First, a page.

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** Up:** 3.4 Factoring and Discrete
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Factoring is the underlying, presumably hard problem upon which several
public-key cryptosystems are based, including RSA. Factoring an RSA modulus
(see Question 3.2.1) would allow an attacker to figure out the
private key; thus, anyone who can factor the modulus can decrypt messages
and forge signatures. The security of RSA therefore depends on the
factoring problem being difficult. Unfortunately, it has not been proven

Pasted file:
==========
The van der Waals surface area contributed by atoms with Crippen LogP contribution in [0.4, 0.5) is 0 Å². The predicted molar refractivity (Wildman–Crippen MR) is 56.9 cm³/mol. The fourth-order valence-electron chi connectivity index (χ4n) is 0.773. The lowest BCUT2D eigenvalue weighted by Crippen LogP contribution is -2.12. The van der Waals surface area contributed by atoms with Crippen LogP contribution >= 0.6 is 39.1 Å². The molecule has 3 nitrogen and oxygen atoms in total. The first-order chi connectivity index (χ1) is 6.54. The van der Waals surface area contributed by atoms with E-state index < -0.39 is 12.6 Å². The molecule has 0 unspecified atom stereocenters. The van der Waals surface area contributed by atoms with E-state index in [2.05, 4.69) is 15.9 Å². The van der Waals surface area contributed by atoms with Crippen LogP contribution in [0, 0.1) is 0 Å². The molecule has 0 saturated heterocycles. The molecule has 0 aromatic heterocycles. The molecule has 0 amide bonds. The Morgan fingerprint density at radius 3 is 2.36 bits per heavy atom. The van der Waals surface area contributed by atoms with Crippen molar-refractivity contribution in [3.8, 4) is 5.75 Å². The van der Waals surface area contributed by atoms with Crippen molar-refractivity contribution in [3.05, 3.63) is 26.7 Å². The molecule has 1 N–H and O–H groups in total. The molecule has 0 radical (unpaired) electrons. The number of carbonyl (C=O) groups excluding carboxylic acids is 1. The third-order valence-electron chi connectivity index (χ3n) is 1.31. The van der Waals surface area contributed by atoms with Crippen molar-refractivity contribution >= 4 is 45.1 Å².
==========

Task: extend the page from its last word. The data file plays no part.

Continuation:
that factoring must be difficult, and there remains a possibility that a
quick and easy factoring method might be discovered (see Question
3.4.7), although factoring researchers consider this
possibility remote.

Factoring large numbers takes more time than factoring smaller numbers.
This is why the size of the modulus in RSA determines how secure an
actual use of RSA is; the larger the modulus, the longer it would take
an attacker to factor, and thus the more resistant to attack the RSA
implementation is.

*Denis Arnaud*

*12/19/1997*